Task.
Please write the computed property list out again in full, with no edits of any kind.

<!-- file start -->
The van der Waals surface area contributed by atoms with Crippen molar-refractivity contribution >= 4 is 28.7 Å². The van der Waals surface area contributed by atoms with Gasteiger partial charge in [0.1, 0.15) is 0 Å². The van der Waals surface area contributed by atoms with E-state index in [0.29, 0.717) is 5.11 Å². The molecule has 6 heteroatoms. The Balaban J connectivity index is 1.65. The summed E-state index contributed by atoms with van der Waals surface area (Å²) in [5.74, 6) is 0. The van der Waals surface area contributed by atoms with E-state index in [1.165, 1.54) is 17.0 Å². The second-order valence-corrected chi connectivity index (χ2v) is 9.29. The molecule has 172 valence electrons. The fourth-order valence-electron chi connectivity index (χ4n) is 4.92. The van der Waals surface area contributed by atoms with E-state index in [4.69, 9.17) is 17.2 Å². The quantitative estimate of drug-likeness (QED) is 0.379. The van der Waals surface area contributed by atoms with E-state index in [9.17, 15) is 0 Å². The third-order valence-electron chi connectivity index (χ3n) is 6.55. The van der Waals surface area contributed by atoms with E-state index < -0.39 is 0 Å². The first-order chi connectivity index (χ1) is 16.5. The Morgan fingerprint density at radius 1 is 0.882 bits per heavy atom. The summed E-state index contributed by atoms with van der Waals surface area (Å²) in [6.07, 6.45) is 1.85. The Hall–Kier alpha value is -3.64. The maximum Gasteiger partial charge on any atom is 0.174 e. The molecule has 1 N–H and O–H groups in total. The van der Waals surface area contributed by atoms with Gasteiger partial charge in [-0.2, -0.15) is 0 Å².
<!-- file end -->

The van der Waals surface area contributed by atoms with Crippen molar-refractivity contribution >= 4 is 28.7 Å². The van der Waals surface area contributed by atoms with Gasteiger partial charge in [0.1, 0.15) is 0 Å². The van der Waals surface area contributed by atoms with E-state index in [0.29, 0.717) is 5.11 Å². The molecule has 6 heteroatoms. The Balaban J connectivity index is 1.65. The summed E-state index contributed by atoms with van der Waals surface area (Å²) in [5.74, 6) is 0. The van der Waals surface area contributed by atoms with E-state index in [1.165, 1.54) is 17.0 Å². The second-order valence-corrected chi connectivity index (χ2v) is 9.29. The molecule has 172 valence electrons. The fourth-order valence-electron chi connectivity index (χ4n) is 4.92. The van der Waals surface area contributed by atoms with E-state index in [4.69, 9.17) is 17.2 Å². The quantitative estimate of drug-likeness (QED) is 0.379. The van der Waals surface area contributed by atoms with E-state index in [9.17, 15) is 0 Å². The third-order valence-electron chi connectivity index (χ3n) is 6.55. The van der Waals surface area contributed by atoms with E-state index < -0.39 is 0 Å². The first-order chi connectivity index (χ1) is 16.5. The Morgan fingerprint density at radius 1 is 0.882 bits per heavy atom. The summed E-state index contributed by atoms with van der Waals surface area (Å²) in [6.07, 6.45) is 1.85. The Hall–Kier alpha value is -3.64. The maximum Gasteiger partial charge on any atom is 0.174 e. The molecule has 1 N–H and O–H groups in total. The van der Waals surface area contributed by atoms with Gasteiger partial charge in [-0.2, -0.15) is 0 Å².